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Welcome, hoki and congratulations on your new purchase. I'm a fairly new owner also, and agree with others that you should use it as is for a while. I got pretty good at maintaining temps before I ordered my Auber, with which I used for the first time yesterday. Even though I was maintaining temps well, I wouldn't feel confident walking away from the smoker for any length of time. What can be a slow 1 degree rise every few minutes can become a runaway temp in an hour. I know this from experience. Also I found that a temp that is holding steady at the first part of your cook can rise steadily as whatever you have under the lid starts to get hotter the longer it cooks. And depending on how you arrange your charcoal, the temp can get hotter as it burns nearer the bottom vent I have discovered.

I haven't found the need to do any mods to my AKORN yet, and while a see a little smoke in places other than the top vent occassionally, it is tight enough to shut down and stop the burn when I'm ready. Although this may go against the suggestions of some very learned and experienced cookers here, on my cooker I have found that unless you have some sort of air being forced into the unit (read temp controller) or it is a very windy day, and your cooker is exposed, there aren't enough leaks to worry about. But that is on MY smoker and I'm sure the tolerences in manufacturing are not that close. If I can shut it down and extenguish the coals, it is tight enough for me.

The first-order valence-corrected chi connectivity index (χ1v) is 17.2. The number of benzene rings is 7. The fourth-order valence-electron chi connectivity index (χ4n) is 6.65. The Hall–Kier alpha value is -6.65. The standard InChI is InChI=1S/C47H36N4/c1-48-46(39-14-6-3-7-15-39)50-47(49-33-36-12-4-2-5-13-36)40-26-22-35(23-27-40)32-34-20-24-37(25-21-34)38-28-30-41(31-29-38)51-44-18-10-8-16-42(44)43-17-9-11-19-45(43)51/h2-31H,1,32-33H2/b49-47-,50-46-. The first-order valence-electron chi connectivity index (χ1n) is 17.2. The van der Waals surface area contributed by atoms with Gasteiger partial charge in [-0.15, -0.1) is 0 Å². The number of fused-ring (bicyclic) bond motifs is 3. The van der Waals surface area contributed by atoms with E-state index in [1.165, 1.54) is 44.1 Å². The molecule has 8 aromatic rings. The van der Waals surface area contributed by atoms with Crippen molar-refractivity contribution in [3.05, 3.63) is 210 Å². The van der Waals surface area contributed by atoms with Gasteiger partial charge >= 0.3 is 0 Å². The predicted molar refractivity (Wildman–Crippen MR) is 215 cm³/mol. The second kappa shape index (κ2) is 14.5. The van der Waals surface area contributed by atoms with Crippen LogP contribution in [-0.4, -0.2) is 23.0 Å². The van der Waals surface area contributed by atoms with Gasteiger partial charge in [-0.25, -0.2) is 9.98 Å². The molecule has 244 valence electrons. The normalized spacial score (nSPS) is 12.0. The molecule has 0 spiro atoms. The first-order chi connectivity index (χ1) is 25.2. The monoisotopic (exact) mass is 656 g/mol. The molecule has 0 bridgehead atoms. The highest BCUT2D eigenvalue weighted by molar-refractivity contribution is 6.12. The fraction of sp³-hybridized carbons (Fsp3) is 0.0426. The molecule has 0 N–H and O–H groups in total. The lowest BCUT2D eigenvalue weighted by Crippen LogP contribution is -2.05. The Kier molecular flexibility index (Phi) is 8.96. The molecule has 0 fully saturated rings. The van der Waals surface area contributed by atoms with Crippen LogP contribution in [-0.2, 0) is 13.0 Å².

None of this is absolute, and I'm sure there are differing opinions, all the more reason for you to "get to know" your CGK before doing too many changes.

EDIT: Almost forgot one of the most important hints at least for me. If you are going low and slow, start small. In other words, barely get your charcoal lit and let it rise slowly to your target temp. Not being used to a kamado, I let the charcoal get going pretty good like I would on a regular grill, and like to have never got the temp down.

In my experience that slow temp rise that you describe is the signature of a leaky bottom. Sealing would help. The clean shut down that you describe is IMO because the dome vent is air tight---if only the bottom was as good.

The Auber will compensate for the leaks and if that is what you use then sealing likely becomes optional. The question is if you had sealed the bottom would you feel the need for the Auber

BTW i just bought an Auber my self and my bottom is well sealed---just do not want to make adjustments in the cold until it stabilizes.

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Thanks, Marty. Advice from those more experienced with the equipment here is great and very appreciated.

I didn't see any smoke coming from bottom when the Auber kicked in, but did see smoke from the middle between the top and bottom. I saw a post where someone had bent the connecting hinges a little bit and that took up enought slack to tighten the ash pan and stopped his leaks. I might try that plus use that technique on the hinge for the top. Eventually I'm sure I'll get some felt and seal the areas between the sections.